The final Steinway Society recital of its 2017-18 season took place at the California Theatre in San Jose on Monday, May 28, featuring Korean pianist Seong-Jin Cho, winner of the First Prize at the 2015 Chopin International Competition in Warsaw. Cho performed works by Schumann, Beethoven, Debussy, and Chopin, a program that became notable not so much for expressive fireworks, but for an artistic sense of restraint and demure poise that had us listening to every note intensely. Even the impassioned Piano Sonata No. 3 in B Minor, Op. 58 (1844) of Chopin displayed more poetry and compressed ardor than bravura and flamboyant gestures. Perhaps only in his second encore, Chopin’s famed “Revolutionary” Etude, did Cho reveal his gifts for the outwardly demonstrative mode the large, blatantly jingoistic, audience had clamored for from the moment Cho stepped on stage.
Cho’s preference for the Romantic spirit opened the recital: the 1837 suite of eight pieces Schumann crafted after his literary idol E.T.A. Hoffmann, the Fantasiestücke, Op. 12. Despite an out-of-tune C, Cho managed to elicit a sweet reverie in the opening piece, Des Abends, a D-flat nocturne in step-wise motion wrought in Schumann’s dreamy persona, Eusebius. The piece immediately following, Aufschwung, contains a “fateful” sensibility that Cho’s revelation of one of Schumann’s other personas, Florestan, kept understated. There ensued a series of questions and paradoxes in Schumann’s “love-letter” to Clara Wieck, such as in Warum? and the eccentric dance Grillen. The martial aspects of the score contain whimsical episodes that define Schumann’s penchant for Märchen, fairy-tale narratives that stimulate the imagination of the eternal child in us. The whirling figuration of Traumes Wirren ceded to the composer’s pervasive nostalgia in the middle section, to be confirmed in the finale, Ende vom Lied, the Song’s Ending, whose native good humor bears traits of melancholy.
Cho then played Beethoven’s popular Piano Sonata No. 8 in C Minor, Op. 13 “Pathetique,” the work J.W.N. Sullivan embraces as a prime example of Beethoven’s capacity for “recoverable contexts.” Beethoven’s composing of the work had been interrupted by various events, yet his third movement incorporates aspects of the two prior movements without any sense of dislocation. The opening Grave section from Cho arrested our attention — its stately progression has all the earmarks of Wagner’s Tristan Act I Prelude — yet Cho performed the often stormy, even tempestuous, Allegro di molto with a reserve that had us listening to Beethoven’s striking modulations more for their color than for their explosive drama. The lovely A-flat Adagio cantabile bore a charm and simplicity to make us recall our first experience of Beethoven the melodist. The robust Rondo: Allegro had spirit and momentum, touched by a flair for the comic, as though in spite of the profundity of feeling, Haydn’s playful spirit were nigh.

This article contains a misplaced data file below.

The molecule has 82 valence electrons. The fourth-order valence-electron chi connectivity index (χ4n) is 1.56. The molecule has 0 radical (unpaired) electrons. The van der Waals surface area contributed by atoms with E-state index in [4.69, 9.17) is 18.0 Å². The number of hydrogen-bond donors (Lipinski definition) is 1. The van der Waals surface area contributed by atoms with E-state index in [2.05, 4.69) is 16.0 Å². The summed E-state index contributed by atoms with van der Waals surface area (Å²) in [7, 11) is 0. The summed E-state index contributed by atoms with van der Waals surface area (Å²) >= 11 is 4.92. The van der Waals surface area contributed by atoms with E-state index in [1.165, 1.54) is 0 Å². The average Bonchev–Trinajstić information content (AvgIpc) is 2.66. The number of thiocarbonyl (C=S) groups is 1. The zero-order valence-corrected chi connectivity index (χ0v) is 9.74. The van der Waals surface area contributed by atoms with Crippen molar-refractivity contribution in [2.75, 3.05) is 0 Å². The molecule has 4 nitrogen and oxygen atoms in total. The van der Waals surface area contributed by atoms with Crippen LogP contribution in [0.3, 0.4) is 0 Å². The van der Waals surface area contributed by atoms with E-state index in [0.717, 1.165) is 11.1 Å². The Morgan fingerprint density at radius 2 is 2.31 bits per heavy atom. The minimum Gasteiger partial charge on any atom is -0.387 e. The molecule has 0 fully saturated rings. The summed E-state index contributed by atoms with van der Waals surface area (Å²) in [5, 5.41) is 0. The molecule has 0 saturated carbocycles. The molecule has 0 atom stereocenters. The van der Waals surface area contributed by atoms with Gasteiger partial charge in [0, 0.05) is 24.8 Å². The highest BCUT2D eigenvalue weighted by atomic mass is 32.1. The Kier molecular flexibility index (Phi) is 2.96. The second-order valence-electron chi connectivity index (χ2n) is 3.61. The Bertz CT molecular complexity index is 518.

The second half of the concert opened with what, for many, proved Cho’s strong suit: the Images, Book II of Claude Debussy (1907). Debussy took his cue from the poet Paul Verlaine, seeking that artistic line of demarcation where “uncertainty weds precision.” The first of the Images makes an imprint of etched vagueness: Bells through the Leaves imposes two contrary motions in whole tones at differing speeds, until a melodic fragment arises – un peu en dehors – by degrees assuming prominence. The subsequent layering effect includes pentatonic scales, a pianissimo, misty section marked comme une buée irisée, and a sound of bells. The effect grants us what Pater defined as that “gem-like flame” of high art. The intoxication and serenity of effect quite beguiled us, and so Cho took us further, to the space Et la lune descend sur le temple qui fut, where the Moon descends upon the Temple that was. The static harmony finds its complement in the staccato motion as we enter a sacred space, a temenos, in which Artemis herself has found a special chord that moves in parallel motion and across a panoply of key colors, only to return to its space of origin. A Chinese lacquer engraving of Goldfish (“Poissons d’or”) had Cho in scintillating 32nd notes in F-sharp Major, moving in vibrant, convulsive motion in the manner of exotic fighting-fish. Light and movement collided in ravishing panoply, capricieux et souple, as the composer demands. Whether in light or in water, Cho’s poised sense of nuance and pedaled harmony had found its true medium of expression.
The final selection of the program proper, Chopin’s Sonata No. 3 in B Minor, might have served as a vehicle for Cho’s exuberant, bravura temperament, but it did not. While the opening bars declaimed a definite power, Cho rather emphasized the first movement’s lyrical alternations of D Minor and D Major, of which the latter mode, sostenuto, gave us a vibrant melody. Certainly, Cho presented the convulsive emotions that broaden the scope of the sonata-allegro into something reminiscent of a ballade, but the emphases were all lyrical and melancholy. The second movement, Scherzo in E-flat, skittered in the manner of Mendelssohn, though its Trio rumbled in the low harmonics as a distant storm. The rapt beauty of the Largo held us in thrall for its mesmeric roulades, a nocturnal aria whose outer sections in dotted rhythm again impose restraint. Other pianists perform the last movement Finale: Presto non tanto as a thunderous exercise in momentum close in spirit to the last movement of the Beethoven Seventh. But Cho kept the horses under tight rein, the soaring octaves and chords in 6/8 never quite allowed the paroxysms of emotion they could unleash.
The first encore from Cho, the Träumerei from Schumann’s Kinderszenen, Op. 15 — a perennial Horowitz staple — confirmed what many of us had by now assumed about Cho, that his virtuosity had been less about the pyrotechnics of digital display, than about the music’s nostalgia for the dream.